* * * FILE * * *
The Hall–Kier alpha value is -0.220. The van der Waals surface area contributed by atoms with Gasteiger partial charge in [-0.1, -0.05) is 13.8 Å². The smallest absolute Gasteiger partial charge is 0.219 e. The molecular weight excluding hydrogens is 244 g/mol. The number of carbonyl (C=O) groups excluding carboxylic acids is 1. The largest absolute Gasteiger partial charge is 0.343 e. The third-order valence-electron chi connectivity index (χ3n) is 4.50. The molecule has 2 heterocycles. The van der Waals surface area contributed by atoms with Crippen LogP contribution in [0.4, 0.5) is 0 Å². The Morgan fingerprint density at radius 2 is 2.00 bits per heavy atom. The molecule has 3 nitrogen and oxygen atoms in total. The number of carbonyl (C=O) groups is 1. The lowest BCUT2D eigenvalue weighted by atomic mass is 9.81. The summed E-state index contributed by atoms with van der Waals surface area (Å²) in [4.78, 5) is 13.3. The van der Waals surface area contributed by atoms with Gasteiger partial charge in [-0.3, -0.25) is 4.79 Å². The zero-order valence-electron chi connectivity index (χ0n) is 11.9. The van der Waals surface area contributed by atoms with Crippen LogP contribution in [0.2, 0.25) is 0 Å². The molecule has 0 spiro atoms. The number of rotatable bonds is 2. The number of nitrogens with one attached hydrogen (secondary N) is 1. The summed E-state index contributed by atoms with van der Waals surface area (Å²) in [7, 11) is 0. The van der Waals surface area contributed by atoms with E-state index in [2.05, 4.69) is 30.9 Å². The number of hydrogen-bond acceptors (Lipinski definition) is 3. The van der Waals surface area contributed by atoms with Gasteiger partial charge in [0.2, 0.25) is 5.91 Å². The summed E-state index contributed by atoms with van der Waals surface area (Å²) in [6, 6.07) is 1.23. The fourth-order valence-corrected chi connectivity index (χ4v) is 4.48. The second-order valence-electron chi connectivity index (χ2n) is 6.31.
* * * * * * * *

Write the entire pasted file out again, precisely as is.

The Hall–Kier alpha value is -0.220. The van der Waals surface area contributed by atoms with Gasteiger partial charge in [-0.1, -0.05) is 13.8 Å². The smallest absolute Gasteiger partial charge is 0.219 e. The molecular weight excluding hydrogens is 244 g/mol. The number of carbonyl (C=O) groups excluding carboxylic acids is 1. The largest absolute Gasteiger partial charge is 0.343 e. The third-order valence-electron chi connectivity index (χ3n) is 4.50. The molecule has 2 heterocycles. The van der Waals surface area contributed by atoms with Crippen LogP contribution in [0.4, 0.5) is 0 Å². The Morgan fingerprint density at radius 2 is 2.00 bits per heavy atom. The molecule has 3 nitrogen and oxygen atoms in total. The number of carbonyl (C=O) groups is 1. The lowest BCUT2D eigenvalue weighted by atomic mass is 9.81. The summed E-state index contributed by atoms with van der Waals surface area (Å²) in [4.78, 5) is 13.3. The van der Waals surface area contributed by atoms with Gasteiger partial charge in [-0.3, -0.25) is 4.79 Å². The zero-order valence-electron chi connectivity index (χ0n) is 11.9. The van der Waals surface area contributed by atoms with Crippen LogP contribution in [0.2, 0.25) is 0 Å². The molecule has 0 spiro atoms. The number of rotatable bonds is 2. The number of nitrogens with one attached hydrogen (secondary N) is 1. The summed E-state index contributed by atoms with van der Waals surface area (Å²) in [7, 11) is 0. The van der Waals surface area contributed by atoms with E-state index in [2.05, 4.69) is 30.9 Å². The number of hydrogen-bond acceptors (Lipinski definition) is 3. The van der Waals surface area contributed by atoms with Gasteiger partial charge in [0.2, 0.25) is 5.91 Å². The summed E-state index contributed by atoms with van der Waals surface area (Å²) in [6, 6.07) is 1.23. The fourth-order valence-corrected chi connectivity index (χ4v) is 4.48. The second-order valence-electron chi connectivity index (χ2n) is 6.31.